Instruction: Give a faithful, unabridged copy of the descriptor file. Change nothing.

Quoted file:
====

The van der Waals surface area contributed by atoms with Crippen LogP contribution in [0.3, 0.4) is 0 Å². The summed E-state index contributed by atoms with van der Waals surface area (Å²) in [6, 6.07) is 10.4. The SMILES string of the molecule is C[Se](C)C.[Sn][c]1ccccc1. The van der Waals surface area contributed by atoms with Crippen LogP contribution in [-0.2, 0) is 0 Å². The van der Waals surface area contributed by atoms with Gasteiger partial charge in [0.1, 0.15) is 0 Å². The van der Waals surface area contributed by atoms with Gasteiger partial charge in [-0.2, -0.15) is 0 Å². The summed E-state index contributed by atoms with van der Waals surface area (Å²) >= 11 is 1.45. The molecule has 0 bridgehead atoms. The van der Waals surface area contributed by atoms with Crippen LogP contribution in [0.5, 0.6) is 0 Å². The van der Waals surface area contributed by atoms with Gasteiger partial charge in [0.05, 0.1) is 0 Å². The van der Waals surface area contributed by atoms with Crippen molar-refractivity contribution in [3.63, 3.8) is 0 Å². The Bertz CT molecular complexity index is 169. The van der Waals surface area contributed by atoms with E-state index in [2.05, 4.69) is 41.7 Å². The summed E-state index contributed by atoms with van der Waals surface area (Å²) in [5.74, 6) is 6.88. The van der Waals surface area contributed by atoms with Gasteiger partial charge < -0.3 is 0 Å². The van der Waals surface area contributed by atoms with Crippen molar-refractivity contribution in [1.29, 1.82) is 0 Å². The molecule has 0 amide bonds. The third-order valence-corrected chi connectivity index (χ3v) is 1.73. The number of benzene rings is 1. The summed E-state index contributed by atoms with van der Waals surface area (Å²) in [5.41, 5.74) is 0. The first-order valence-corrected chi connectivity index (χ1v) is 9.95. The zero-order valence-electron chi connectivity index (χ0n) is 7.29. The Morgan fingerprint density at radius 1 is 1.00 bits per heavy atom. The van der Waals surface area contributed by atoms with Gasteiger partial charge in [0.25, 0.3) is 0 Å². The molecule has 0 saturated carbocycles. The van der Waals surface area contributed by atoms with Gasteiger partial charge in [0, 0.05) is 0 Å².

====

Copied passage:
The van der Waals surface area contributed by atoms with Crippen LogP contribution in [0.3, 0.4) is 0 Å². The summed E-state index contributed by atoms with van der Waals surface area (Å²) in [6, 6.07) is 10.4. The SMILES string of the molecule is C[Se](C)C.[Sn][c]1ccccc1. The van der Waals surface area contributed by atoms with Crippen LogP contribution in [-0.2, 0) is 0 Å². The van der Waals surface area contributed by atoms with Gasteiger partial charge in [0.1, 0.15) is 0 Å². The van der Waals surface area contributed by atoms with Gasteiger partial charge in [-0.2, -0.15) is 0 Å². The summed E-state index contributed by atoms with van der Waals surface area (Å²) >= 11 is 1.45. The molecule has 0 bridgehead atoms. The van der Waals surface area contributed by atoms with Crippen LogP contribution in [0.5, 0.6) is 0 Å². The van der Waals surface area contributed by atoms with Gasteiger partial charge in [0.05, 0.1) is 0 Å². The van der Waals surface area contributed by atoms with Crippen molar-refractivity contribution in [3.63, 3.8) is 0 Å². The Bertz CT molecular complexity index is 169. The van der Waals surface area contributed by atoms with E-state index in [2.05, 4.69) is 41.7 Å². The summed E-state index contributed by atoms with van der Waals surface area (Å²) in [5.74, 6) is 6.88. The van der Waals surface area contributed by atoms with Gasteiger partial charge < -0.3 is 0 Å². The van der Waals surface area contributed by atoms with Crippen molar-refractivity contribution in [1.29, 1.82) is 0 Å². The molecule has 0 amide bonds. The third-order valence-corrected chi connectivity index (χ3v) is 1.73. The number of benzene rings is 1. The summed E-state index contributed by atoms with van der Waals surface area (Å²) in [5.41, 5.74) is 0. The first-order valence-corrected chi connectivity index (χ1v) is 9.95. The zero-order valence-electron chi connectivity index (χ0n) is 7.29. The Morgan fingerprint density at radius 1 is 1.00 bits per heavy atom. The van der Waals surface area contributed by atoms with Gasteiger partial charge in [0.25, 0.3) is 0 Å². The molecule has 0 saturated carbocycles. The van der Waals surface area contributed by atoms with Gasteiger partial charge in [0, 0.05) is 0 Å².